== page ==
Next Door.com allows people to sign up and virtually meet their neighbors in a social, non-threatening way, and be able to share information such as an emergency alert, neighborhood event, or the ability to discuss community issues.  I joined the group simply because I was invited, which is the way it grows. I suppose it will prove to be worthwhile, especially the aspect about discussing community issues because people tend to be more vocal online than in person, IMHO.  One thing that amused me was a statement by the website people that said:
We believe in the traditional notion of neighbors as people who help and look out for each other. We hope that Nextdoor members embrace the concept of being neighborly to each other.
I only hope that this is the not world we are becoming where people need to have a website help them watch out for each other rather than common courtesy and simply being human.

Monday, September 23, 2013

Mortality

It is a challenge at this time of life where we see our friends' parents die and we are reminded that death is there, waiting for us whether we like it or not. One of my childhood friends called me yesterday to inform me that her mother died.  Her mother was the same age as my mother and it suddenly makes me think of the mortality that we all have.  

When I remember my friend's mother, I chuckle, because she so patiently dealt with all of our practical jokes growing up with such grace.  I specifically remember one time when we were probably in sixth grade.  They had just gotten a new station wagon with all kinds of bells and whistles.  One of the features was a speed alarm that would go off when one got to a specific speed to prevent one from speeding.  My friend and I had been taken on an errand before dropping me back at my house.  We were told to sit in the car while her mother went in the store to pick up something.  I turned the speed alarm down very low, turned up the radio very loud, turned on the wipers, and turn on the a/c to an extreme setting and then we both got back in the back seat where we were told to stay.  Of course when her mother came back and turned the key, all hell broke loose.  Although her mother was not amused, she just murmured something and went on about the way.  My friend and I were busting up laughing in the back seat, but her mother's reaction was not the one we wanted.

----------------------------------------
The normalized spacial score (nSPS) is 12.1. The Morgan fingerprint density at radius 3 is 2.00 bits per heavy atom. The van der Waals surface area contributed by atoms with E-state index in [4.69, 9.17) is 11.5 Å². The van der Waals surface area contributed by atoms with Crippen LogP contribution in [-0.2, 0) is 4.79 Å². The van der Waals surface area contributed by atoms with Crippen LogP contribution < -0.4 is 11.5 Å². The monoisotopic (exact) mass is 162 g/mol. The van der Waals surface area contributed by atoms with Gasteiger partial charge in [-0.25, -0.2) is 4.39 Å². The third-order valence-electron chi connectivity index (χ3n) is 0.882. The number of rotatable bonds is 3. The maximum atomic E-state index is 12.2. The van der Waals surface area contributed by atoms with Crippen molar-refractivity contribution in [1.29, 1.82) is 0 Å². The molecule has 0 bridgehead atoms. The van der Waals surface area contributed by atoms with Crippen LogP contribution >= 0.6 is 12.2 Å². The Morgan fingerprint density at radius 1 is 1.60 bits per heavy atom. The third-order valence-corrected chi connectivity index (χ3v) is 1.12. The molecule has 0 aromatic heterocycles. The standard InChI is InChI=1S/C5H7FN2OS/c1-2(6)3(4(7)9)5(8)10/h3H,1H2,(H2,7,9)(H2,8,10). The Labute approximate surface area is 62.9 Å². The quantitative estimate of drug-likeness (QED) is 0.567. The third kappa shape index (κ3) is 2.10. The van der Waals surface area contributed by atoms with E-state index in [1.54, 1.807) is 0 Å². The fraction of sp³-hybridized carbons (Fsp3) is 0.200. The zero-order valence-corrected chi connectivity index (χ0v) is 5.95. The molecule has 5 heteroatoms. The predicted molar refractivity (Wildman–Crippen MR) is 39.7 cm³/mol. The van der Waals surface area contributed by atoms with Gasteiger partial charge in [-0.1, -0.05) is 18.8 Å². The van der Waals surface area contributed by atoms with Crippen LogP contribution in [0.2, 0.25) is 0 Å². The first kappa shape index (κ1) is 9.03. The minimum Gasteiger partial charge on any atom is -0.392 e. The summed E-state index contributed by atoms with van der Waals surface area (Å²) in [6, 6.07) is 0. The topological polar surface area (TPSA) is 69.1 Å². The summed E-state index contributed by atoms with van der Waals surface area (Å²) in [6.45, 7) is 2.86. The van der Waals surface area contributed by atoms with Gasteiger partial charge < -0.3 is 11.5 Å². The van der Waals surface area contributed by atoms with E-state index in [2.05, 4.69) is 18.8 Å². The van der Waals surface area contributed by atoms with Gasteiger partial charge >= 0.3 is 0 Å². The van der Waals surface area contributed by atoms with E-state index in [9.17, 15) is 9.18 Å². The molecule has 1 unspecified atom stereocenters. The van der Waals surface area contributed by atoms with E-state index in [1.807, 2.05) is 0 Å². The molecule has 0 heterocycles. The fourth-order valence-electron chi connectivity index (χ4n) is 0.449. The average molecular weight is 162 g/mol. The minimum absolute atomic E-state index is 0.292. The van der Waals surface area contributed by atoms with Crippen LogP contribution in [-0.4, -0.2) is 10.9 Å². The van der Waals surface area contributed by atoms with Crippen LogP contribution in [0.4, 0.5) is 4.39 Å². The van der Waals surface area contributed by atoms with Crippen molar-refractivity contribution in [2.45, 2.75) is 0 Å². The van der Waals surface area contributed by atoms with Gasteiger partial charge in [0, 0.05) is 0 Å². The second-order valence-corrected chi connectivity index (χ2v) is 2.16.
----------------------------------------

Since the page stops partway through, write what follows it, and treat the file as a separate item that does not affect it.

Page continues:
I will always remember this instance as an example of how calm she used to be and how much of a lady she was.  Even though I didn't keep in touch with her much after she and her husband retired to Florida I still considered her a friend as much as her daughter.  She will be missed.


Monday, September 16, 2013

Dinner and a Show

Theater Horizon opened their doors in 2009.  Last night I attended the new theater opener for what I believe is their third full season.  They had the event in partnership with several restaurants in the area that offer subscribers dinner coupons to so that dinner and a show is available.  I got goosebumps when I heard that because there has never really been that concept since I have lived here, and it is very exciting.

We have had a cultural center here for a while, and they have a wonderful venue for theater, so it is very exciting to have another theater in our little town. Now we have to work on getting more restaurants in town so there is more of a variety for theater goers as well as bringing in new people and things to do for our own residents.  Two of the restaurants who were at the event are not in the town and one of them is rather far away and would require people to drive rather than walk, which in my opinion does not make it a viable place to go to before a show.

Things seem to be getting better at least as far as cultural events are concerned.  I believe that once we establish culture as a destination reason, we can help establish our town as a destination place.  It is a matter of time.  


Tuesday, September 10, 2013

Dreaming

I am reading the most wonderful book called Food Rebels, Guerrilla Gardeners, and Smart-Cooking Mama's given to me out of the blue by a friend of mine.  He said he saw it and it reminded him of me. It is really interesting and has gotten me fired up on the aspect of not eating food that is highly processed. While I was reading yesterday the image of a community surrounded by farmland came to my mind.  I imagined a farm outside a little village where each person in that village got what they needed from the farmer.  In the village, there were little shops that carried local wares and in the village, there was a school, some churches, and the people of that village could walk to the central part to do their local shopping.  I thought to myself that if I were Queen that's how this world would work.